Monday night.  It’s raining again, as it has been doing off and on the past few days.  At least the oppressive heat is gone for now. 

Yesterday, in spite of my earlier decision to give up on keeping the piano tuned, I had Brant come out again to fix the E above middle C key.  He did that and more, devising a way to lubricate the action so the keys wouldn’t stick, all the while talking to himself, or his tools, or perhaps the piano.  He loves to talk, about all kinds of things, such as his discovery of a way to plant potatoes on top of the soil.

Given how starved  for conversation I usually am on weekends, the dog being particularly useless in this regard, I was happy to hear what he said on that and various other topics including environmental poisons of which we are unaware.

After he leaves, I sit down at the keyboard and reintroduce myself to Gertrude and her waltz by pecking out the notes in the first few bars.  She does not seem to mind nor does she appear to be happy to see me back.

Not a lot of energy tonight, so I will just try to get back into my thoughts concerning what is happening in Carol’s head.

At supper last night, without planning to do so, I held Carol’s hand with my right hand while with my left I held the fork of food in front of her mouth.  I can’t say why I did that, never having done it before during meals.  I do like to hold her hand because she returns the pressure and sometimes seems reluctant to let my hand go.  On other occasions, she will put her other hand on mine as well so mine is enclosed between hers.

I do not know what to make of this.  Perhaps her actions are no more than neurological responses having nothing to do with any thought process or emotion.  Or maybe they represent her happiness with the flesh to flesh contact.  In that respect, I frequently hold her hand(s) as she is going to sleep, perhaps fidgeting as she sometimes does, and it seems to me doing that calms her down, eases her into a sleep mode as she closes her eyes.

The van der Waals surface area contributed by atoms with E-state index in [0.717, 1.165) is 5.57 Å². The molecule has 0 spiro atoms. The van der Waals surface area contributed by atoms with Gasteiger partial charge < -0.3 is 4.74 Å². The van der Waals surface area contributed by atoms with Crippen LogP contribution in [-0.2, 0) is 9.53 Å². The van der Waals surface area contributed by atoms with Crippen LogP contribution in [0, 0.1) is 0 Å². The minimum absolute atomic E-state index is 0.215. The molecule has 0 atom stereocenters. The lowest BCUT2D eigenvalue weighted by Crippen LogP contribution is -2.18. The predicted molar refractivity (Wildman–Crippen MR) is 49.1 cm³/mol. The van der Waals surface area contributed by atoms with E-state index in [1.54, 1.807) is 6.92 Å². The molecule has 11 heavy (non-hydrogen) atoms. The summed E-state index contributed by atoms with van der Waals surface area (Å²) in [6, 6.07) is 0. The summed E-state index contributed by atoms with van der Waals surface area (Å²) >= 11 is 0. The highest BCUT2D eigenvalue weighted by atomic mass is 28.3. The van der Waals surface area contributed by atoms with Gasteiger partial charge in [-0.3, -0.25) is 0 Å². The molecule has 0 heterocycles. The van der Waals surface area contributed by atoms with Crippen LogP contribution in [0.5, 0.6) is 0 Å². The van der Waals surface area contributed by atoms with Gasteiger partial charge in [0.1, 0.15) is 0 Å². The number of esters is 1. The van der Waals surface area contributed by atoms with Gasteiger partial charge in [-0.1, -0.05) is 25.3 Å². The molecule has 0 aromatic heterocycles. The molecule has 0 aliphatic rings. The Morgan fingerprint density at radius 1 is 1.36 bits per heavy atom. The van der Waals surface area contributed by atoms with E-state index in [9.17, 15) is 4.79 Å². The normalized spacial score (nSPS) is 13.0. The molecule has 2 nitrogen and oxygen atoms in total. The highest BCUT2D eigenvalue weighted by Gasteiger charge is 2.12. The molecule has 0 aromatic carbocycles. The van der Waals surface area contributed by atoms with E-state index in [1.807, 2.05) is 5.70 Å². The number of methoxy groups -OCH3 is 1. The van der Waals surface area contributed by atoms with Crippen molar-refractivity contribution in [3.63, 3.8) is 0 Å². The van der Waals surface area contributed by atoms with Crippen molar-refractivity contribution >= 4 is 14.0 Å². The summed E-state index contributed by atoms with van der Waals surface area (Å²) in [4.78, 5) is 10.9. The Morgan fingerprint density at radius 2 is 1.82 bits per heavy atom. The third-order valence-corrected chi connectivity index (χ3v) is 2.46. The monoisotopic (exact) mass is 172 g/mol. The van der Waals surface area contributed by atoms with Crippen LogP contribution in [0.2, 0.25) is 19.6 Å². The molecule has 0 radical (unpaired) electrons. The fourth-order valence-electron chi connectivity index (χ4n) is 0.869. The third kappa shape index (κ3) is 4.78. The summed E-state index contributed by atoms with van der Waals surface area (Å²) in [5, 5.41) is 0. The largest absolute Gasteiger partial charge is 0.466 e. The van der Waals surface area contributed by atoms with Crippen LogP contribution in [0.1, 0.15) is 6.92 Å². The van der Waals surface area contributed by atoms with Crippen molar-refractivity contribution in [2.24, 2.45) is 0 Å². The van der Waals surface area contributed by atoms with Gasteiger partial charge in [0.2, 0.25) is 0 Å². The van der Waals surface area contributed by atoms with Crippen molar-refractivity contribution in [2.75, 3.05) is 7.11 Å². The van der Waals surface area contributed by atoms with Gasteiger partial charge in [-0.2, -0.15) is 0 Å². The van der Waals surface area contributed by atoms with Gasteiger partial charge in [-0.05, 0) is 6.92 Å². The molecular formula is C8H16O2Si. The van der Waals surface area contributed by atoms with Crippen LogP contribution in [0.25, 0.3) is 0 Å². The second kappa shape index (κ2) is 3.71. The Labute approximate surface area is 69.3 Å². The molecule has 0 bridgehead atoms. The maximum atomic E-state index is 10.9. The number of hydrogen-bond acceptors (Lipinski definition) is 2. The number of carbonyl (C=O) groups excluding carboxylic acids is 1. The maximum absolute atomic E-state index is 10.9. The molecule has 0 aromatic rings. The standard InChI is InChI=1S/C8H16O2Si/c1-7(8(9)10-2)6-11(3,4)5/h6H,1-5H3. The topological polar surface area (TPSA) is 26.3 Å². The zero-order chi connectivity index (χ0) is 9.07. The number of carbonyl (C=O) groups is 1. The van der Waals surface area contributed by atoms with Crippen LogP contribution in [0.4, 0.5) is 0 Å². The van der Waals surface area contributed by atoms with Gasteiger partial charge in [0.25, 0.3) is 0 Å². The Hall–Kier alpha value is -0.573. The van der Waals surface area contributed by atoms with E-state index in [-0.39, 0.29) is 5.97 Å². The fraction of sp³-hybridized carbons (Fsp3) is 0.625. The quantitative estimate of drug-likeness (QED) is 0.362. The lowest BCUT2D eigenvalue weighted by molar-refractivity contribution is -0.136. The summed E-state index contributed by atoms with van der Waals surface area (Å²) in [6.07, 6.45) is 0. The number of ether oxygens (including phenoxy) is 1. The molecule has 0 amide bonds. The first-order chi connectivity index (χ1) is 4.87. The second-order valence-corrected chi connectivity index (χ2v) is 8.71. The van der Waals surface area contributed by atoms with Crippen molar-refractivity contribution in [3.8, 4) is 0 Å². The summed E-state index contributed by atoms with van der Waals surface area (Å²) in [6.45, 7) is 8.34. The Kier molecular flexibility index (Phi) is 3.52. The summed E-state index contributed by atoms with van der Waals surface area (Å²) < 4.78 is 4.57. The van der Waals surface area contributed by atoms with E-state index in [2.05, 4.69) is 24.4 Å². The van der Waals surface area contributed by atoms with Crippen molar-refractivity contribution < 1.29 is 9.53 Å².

Of course, I can be making too much of some or all of this.

But I am not so sure.

Perhaps these moments of physical intimacy stir pleasant memories.

When I took her hand at supper, I think it was because, as often is the case, her hands were waving about.  I believe at those times, she simply cannot control them.  Maybe I just took her hand to stop it from moving about in the vicinity of the fork with food on it.

In any case, she squeezed my hand and the involuntary motions stopped.

Absent a better explanation, I will permit myself to believe there is some intent on her part to feel her flesh against mine.

 

This entry was posted in Uncategorized. Bookmark the permalink.

3 Responses to Pulling Back the Curtain

  1. trudy carpenter says:

    How lucky Carol is to have you as her caregiver. Very, very lucky.

  2. Wendy Warren says:

    Your last thought is a good one. Sometimes it’s just better to accept than to question.

  3. Lowell Kleiman says:

    Steve,
    Appreciate your reference to Sheila and myself in the previous blog. I am trying to catch-up to the present blog having just returned from a road-trip. Good memories. (Our book is still walking – a record success according to the publisher/distributer — but alive it is.) How is your back? (from a previous blog.) You have a touch of ‘sciatica,’ which I’ve experienced and have controlled with ice, especially on first symptoms. Be ruthless! Reduce the back muscle inflammation and reduce the pressure on the sciatic nerve. Good luck. Any further luck with music and the auditory?

Comments are closed.